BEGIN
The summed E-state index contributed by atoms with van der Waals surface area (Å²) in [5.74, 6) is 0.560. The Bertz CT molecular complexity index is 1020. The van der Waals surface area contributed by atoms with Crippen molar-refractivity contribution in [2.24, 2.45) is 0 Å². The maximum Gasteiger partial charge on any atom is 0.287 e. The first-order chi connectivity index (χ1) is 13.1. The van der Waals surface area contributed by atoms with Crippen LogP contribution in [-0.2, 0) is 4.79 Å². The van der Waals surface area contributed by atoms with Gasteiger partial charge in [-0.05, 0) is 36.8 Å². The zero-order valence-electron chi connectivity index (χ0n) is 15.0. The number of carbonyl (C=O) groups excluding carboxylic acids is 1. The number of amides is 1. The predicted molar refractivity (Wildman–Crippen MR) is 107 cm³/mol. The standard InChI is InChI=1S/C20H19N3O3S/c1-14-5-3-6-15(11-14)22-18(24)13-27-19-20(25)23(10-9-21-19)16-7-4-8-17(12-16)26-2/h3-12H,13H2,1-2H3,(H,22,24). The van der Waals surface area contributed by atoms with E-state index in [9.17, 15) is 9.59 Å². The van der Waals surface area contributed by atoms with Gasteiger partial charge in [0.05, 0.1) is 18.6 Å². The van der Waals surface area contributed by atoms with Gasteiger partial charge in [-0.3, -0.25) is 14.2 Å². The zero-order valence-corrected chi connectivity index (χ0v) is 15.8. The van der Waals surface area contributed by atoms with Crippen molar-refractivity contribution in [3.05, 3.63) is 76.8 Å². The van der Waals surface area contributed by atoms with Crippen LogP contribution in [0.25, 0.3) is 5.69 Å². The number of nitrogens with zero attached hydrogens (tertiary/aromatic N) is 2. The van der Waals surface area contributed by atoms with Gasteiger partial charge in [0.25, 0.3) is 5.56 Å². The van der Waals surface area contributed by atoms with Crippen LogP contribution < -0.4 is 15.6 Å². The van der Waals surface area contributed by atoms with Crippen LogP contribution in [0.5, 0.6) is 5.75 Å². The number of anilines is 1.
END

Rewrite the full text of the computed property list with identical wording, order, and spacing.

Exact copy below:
The summed E-state index contributed by atoms with van der Waals surface area (Å²) in [5.74, 6) is 0.560. The Bertz CT molecular complexity index is 1020. The van der Waals surface area contributed by atoms with Crippen molar-refractivity contribution in [2.24, 2.45) is 0 Å². The maximum Gasteiger partial charge on any atom is 0.287 e. The first-order chi connectivity index (χ1) is 13.1. The van der Waals surface area contributed by atoms with Crippen LogP contribution in [-0.2, 0) is 4.79 Å². The van der Waals surface area contributed by atoms with Gasteiger partial charge in [-0.05, 0) is 36.8 Å². The zero-order valence-electron chi connectivity index (χ0n) is 15.0. The number of carbonyl (C=O) groups excluding carboxylic acids is 1. The number of amides is 1. The predicted molar refractivity (Wildman–Crippen MR) is 107 cm³/mol. The standard InChI is InChI=1S/C20H19N3O3S/c1-14-5-3-6-15(11-14)22-18(24)13-27-19-20(25)23(10-9-21-19)16-7-4-8-17(12-16)26-2/h3-12H,13H2,1-2H3,(H,22,24). The van der Waals surface area contributed by atoms with E-state index in [9.17, 15) is 9.59 Å². The van der Waals surface area contributed by atoms with Gasteiger partial charge in [0.05, 0.1) is 18.6 Å². The van der Waals surface area contributed by atoms with Gasteiger partial charge in [-0.3, -0.25) is 14.2 Å². The zero-order valence-corrected chi connectivity index (χ0v) is 15.8. The van der Waals surface area contributed by atoms with Crippen molar-refractivity contribution in [3.05, 3.63) is 76.8 Å². The van der Waals surface area contributed by atoms with Crippen LogP contribution in [0.25, 0.3) is 5.69 Å². The number of nitrogens with zero attached hydrogens (tertiary/aromatic N) is 2. The van der Waals surface area contributed by atoms with Gasteiger partial charge in [0.25, 0.3) is 5.56 Å². The van der Waals surface area contributed by atoms with Crippen LogP contribution < -0.4 is 15.6 Å². The van der Waals surface area contributed by atoms with Crippen LogP contribution in [0.5, 0.6) is 5.75 Å². The number of anilines is 1.